Leaders Who Lust: Power, Money, Sex, Success, Legitimacy, Legacy, by Barbara Kellerman, Burns lecturer in public leadership, and Todd L. Pittinsky, Ph.D. ’01 (Cambridge, $29.95). Kellerman, of the Kennedy School, and Pittinsky, of Stony Brook, know how to title a book. This is an academic work of applied psychology, examining the drives that impel leaders: a sort of immersion in immoderation. In an accident of good timing, their work might well provide insight into at least some elements of the current American presidential and other elections.

Capitalism at Risk: How Business Can Lead, by Joseph L. Bower, Herman B. Leonard, and Lynn S. Paine (Harvard Business Review Press, $32). In this updated, expanded edition, three Business School professors (Bower is emeritus, and Leonard holds a Kennedy School chair, too) extend their case for businesses to address “potential threats to market capitalism”—most of which have worsened in the decade since they first wrote. In the wake of the Great Recession, the pandemic and its economic devastation, the further enlargement of enormous companies with significant market power, and external threats like climate change, they address private-sector leaders with urgency: “We believe the time to deliver on the core promise of free-market capitalism is running out.”

“Sidewalk Scene, Selma, Alabama, 1935.” Revisiting Walker Evans’s work suggests his enduring power and relevance.
Library of Congress, Prints & Photographs Division, FSA/OWI Collection, LC-USF342-001141-A


Walker Evans: Starting from Scratch, by Svetlana Alpers ’57, Ph.D. ’65 (Prince­ton, $39.95). A scholar of Dutch Golden Age painting, now emerita from Berkeley, takes a vivid, fresh look at the remarkable photographer whose well-known work on cities and on American rural poverty resonates today. But there is much more to see, and say. Many of the 143 plates will not be familiar, and Alpers interprets them in the context of international literature and art, inviting “those who don’t know Evans [to] discover his greatness,” and ranking photographic achievement with literature and painting of the highest quality.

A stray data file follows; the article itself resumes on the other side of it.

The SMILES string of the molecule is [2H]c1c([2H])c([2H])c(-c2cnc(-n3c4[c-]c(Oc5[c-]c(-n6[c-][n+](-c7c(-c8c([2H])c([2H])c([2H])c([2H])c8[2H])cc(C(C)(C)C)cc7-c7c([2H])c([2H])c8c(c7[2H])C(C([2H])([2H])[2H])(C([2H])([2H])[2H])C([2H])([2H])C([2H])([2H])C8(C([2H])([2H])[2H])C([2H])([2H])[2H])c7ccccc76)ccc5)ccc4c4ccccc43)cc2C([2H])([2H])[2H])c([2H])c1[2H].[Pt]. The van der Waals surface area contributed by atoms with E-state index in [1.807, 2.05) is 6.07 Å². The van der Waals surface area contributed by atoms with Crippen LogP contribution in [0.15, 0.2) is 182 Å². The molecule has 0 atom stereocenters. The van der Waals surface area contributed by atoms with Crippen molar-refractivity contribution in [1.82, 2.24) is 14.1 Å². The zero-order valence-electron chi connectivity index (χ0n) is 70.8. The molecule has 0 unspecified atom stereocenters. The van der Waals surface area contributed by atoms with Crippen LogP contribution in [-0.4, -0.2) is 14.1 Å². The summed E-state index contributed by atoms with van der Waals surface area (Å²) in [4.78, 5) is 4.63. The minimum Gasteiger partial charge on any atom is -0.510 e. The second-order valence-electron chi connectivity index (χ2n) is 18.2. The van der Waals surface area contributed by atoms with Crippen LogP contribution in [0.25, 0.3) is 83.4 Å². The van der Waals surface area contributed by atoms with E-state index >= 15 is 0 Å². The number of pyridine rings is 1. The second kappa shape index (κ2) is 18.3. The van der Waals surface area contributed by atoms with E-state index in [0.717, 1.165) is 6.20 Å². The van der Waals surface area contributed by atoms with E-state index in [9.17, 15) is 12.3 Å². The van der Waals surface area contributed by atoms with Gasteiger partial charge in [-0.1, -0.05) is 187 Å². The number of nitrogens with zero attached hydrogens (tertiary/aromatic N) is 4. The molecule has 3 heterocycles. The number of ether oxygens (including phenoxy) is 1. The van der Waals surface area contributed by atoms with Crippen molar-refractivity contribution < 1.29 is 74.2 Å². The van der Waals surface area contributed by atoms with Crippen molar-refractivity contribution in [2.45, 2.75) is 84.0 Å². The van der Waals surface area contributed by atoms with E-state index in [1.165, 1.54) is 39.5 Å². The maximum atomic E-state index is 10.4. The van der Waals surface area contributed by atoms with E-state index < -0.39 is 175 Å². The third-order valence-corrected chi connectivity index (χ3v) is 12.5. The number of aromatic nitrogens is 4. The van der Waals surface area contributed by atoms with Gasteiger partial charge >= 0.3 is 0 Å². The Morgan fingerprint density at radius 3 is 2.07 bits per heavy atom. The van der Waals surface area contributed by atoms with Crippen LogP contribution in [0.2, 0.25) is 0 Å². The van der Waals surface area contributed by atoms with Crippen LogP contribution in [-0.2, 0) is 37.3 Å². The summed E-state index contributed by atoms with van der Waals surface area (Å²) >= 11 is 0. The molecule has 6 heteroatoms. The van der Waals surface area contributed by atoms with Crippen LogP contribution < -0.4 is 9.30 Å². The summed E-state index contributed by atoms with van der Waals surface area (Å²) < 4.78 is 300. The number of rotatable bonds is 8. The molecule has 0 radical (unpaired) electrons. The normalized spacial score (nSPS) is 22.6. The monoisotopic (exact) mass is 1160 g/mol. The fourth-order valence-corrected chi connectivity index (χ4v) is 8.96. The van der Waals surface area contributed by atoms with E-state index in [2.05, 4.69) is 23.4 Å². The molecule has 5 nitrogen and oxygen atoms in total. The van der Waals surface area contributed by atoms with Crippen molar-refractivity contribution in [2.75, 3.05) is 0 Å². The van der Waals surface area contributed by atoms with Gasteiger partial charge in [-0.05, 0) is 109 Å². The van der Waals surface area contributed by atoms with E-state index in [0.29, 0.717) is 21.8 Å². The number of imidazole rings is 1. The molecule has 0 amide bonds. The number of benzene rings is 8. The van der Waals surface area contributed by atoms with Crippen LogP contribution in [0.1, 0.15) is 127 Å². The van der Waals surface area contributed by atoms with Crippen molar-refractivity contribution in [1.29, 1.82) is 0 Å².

The Religion Clauses: The Case for Separating Church and State, by Erwin Chemerinsky, J.D. ’78, and Howard Gillman (Oxford, $24.95). The dean of the UC, Berkeley School of Law and the chancellor of UC, Irvine, plumb the First Amendment enshrinement of the freedom of religion, and conclude that government ought to be strictly secular, “the best way to interpret the religion clauses for a society that is increasingly religiously diverse.” The Supreme Court, as currently constituted, seems poised and eager to challenge their interpretation.

Time Smart: How To Reclaim Our Time and Live a Happier Life, by Ashley Whillans, assistant professor of business administration (Harvard Business Review Press, $28). An expert on negotiation examines how people trade off time and money. At the current moment, when lots of people have lots of time on their hands (and, unfortunately, millions have been dispossessed of their livelihoods), she applies insights from behavioral science for a lay audience. Her practical advice on how to achieve a “time-affluent life” will certainly resonate (“vary your activities,” “say no,” “ask for more time”)—but after the easy part, the reading, the payoff surely comes in the doing.

C. Miller Fisher: Stroke in the Twentieth Century, by Louis R. Caplan, professor of neurology (Oxford, $55). Three-quarters of a million Americans suffer a stroke each year, 150,000 die from strokes annually, and many suffer prolonged disability. Understanding the condition, and how to care for patients, evolved from the dark ages in no small measure due to C. Miller Fisher, who was on the neurology staff of Massachusetts General Hospital for a half-century. A successor, and fellow leader in neurology, explains the science by telling the life.

We Keep the Dead Close, by Becky Cooper ’10 (Grand Central, $28). An exhaustive, cinematically constructed journalistic investigation of the unsolved 1969 murder of anthropology graduate student Jane Britton: “A Murder at Harvard and a Half Century of Silence,” as the subtitle puts it.